Greyhound Canada is moving to cancel its Victoria-Nanaimo route, saying the average passenger load is only nine persons.
The low ridership is part of a wider decline experienced by Greyhound and, specifically, is thought to be part of general shift in travel options between Vancouver Island’s two largest centres.
Peter Hamel, Greyhound Canada’s regional vice-president for Western Canada, said overall ridership in B.C. has declined by about half since 2010.
Greyhound Canada has filed an application with the B.C. Passenger Transportation Board to discontinue service on five routes, including Victoria-Nanaimo.
“The overall ridership in B.C. has seen a decline since 2010 of 46 per cent. On the five corridors we applied for, that decline in ridership is 51 per cent,” Hamel said.
In 2013, the Victoria-Nanaimo route carried an average of 16 passengers, but has dropped below 10, he said.
“The overall picture in B.C. is what drives a difficult decision and this corridor, unfortunately, is no longer viable,” Hamel said.
Hamel said a number of factors could be at play, including urbanization, dropping oil prices and competition from other carriers.
Tofino Bus and IslandLink Express Bus both offer bus service along the route, while B.C. Transit covers parts of it. It’s also becoming more common to share rides advertised through classified sites such as Kijiji, he said.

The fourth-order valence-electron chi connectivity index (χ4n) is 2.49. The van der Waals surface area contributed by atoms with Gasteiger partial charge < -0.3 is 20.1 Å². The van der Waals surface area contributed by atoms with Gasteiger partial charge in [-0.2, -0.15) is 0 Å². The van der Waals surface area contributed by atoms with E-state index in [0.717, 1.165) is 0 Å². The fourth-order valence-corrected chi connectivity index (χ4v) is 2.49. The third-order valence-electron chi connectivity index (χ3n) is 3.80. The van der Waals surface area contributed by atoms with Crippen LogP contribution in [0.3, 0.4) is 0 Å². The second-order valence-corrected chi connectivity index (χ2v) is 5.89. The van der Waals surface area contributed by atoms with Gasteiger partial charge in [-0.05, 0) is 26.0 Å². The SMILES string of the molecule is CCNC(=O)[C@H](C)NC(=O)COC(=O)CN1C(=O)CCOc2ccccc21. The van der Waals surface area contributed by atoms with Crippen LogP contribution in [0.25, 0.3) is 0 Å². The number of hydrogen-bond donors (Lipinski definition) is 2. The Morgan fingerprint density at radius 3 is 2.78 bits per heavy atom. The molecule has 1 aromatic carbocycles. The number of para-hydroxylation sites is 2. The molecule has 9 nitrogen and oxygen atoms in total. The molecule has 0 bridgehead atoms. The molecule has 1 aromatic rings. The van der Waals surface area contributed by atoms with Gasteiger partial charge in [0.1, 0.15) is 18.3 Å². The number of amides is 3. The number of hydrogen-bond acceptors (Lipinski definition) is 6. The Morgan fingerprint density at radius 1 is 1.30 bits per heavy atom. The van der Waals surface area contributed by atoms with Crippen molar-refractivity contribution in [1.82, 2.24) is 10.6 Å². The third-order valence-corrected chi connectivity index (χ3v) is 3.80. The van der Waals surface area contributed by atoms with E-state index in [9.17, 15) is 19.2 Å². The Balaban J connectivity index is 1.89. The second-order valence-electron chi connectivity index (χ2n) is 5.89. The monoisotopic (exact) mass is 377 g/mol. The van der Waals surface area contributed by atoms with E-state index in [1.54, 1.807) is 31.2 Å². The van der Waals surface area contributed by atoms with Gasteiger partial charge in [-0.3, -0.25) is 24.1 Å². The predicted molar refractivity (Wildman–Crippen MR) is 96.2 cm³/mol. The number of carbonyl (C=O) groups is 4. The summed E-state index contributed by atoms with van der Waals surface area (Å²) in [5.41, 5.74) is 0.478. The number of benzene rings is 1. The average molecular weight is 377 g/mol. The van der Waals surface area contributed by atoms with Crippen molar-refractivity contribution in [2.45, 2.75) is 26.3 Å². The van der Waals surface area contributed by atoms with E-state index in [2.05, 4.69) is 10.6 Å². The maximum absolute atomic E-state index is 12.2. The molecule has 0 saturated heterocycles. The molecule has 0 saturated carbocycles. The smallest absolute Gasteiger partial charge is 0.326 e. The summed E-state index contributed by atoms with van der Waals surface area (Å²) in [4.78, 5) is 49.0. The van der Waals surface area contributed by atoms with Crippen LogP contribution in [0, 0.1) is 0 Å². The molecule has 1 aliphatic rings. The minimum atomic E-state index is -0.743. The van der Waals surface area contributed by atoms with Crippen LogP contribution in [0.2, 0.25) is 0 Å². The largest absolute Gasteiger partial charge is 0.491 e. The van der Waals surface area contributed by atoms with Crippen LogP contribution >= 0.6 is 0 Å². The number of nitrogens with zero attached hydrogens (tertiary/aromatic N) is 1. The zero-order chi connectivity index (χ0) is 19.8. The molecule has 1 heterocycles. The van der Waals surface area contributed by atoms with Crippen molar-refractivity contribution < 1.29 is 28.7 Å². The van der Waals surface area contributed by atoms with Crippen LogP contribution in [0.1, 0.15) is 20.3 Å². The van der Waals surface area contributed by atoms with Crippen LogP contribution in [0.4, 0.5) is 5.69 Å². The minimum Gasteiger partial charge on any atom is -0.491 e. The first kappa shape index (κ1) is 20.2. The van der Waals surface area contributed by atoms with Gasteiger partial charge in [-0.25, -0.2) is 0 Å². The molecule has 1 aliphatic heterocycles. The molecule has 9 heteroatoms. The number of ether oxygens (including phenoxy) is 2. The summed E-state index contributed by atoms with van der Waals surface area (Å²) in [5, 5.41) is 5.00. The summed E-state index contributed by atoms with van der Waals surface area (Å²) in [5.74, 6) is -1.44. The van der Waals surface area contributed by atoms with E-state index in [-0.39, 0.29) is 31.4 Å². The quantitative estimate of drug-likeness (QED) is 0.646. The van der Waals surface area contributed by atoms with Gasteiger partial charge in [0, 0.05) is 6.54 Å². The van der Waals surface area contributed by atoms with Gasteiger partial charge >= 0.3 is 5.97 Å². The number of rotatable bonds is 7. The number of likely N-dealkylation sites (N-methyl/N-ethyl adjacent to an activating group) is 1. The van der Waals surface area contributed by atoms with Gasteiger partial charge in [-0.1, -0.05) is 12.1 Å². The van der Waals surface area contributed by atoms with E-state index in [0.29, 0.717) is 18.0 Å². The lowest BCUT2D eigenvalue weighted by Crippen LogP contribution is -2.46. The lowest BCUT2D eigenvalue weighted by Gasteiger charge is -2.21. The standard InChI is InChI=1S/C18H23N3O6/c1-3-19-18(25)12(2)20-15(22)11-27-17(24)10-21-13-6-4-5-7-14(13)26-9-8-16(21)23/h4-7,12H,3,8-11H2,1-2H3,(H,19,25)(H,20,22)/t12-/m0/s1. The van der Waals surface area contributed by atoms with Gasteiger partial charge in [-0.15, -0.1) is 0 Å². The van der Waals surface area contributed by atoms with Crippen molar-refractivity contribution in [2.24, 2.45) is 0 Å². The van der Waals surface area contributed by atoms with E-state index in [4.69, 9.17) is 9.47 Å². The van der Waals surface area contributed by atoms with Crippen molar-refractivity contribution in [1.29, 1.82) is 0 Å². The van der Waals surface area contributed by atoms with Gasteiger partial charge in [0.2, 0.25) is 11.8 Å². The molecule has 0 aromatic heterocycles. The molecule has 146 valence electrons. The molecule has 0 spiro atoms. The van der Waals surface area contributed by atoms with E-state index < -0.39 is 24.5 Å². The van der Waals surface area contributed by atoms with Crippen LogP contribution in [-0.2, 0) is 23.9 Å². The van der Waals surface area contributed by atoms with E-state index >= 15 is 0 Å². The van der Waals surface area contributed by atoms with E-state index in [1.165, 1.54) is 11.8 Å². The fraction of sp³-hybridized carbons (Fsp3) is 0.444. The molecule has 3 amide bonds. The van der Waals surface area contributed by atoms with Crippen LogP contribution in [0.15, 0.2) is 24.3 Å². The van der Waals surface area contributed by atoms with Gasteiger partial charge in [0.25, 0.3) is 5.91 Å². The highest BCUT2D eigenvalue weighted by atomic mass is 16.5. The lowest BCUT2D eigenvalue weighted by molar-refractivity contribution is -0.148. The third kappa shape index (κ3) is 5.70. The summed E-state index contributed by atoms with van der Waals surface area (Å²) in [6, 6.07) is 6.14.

The company has lobbied for public subsidies from the provincial and federal governments for five years, he said, but has been unsuccessful.
“We continue to have open discussions with the government. We want to be part of a solution here,” Hamel said.
Both passenger service and package transport will continue as usual through the rest of the year.
The company does not expect any changes, which are subject to the board’s decision, to come into effect before early 2018.
“This is business as usual. There is no impact until such a time as a decision is made by the board,” Hamel said.
Victoria resident Bernice Kamano, who is a community outreach advocate for the Aboriginal Coalition to End Homelessness, said she depends on buses to visit family up-Island.
She used to take the E&N passenger rail service, until it was cancelled in 2011.
“I have no other options, I don’t drive, I don’t have a car,” she said.
If other bus options disappeared, too, she said she would be in trouble.
“It would be a complete hardship for me, I would have no other way of getting up-Island.”
Greyhound also applied on Aug. 10 to discontinue service from Prince George to Prince Rupert, Prince George to Valemount, Prince George to Dawson Creek and Dawson Creek to Whitehorse.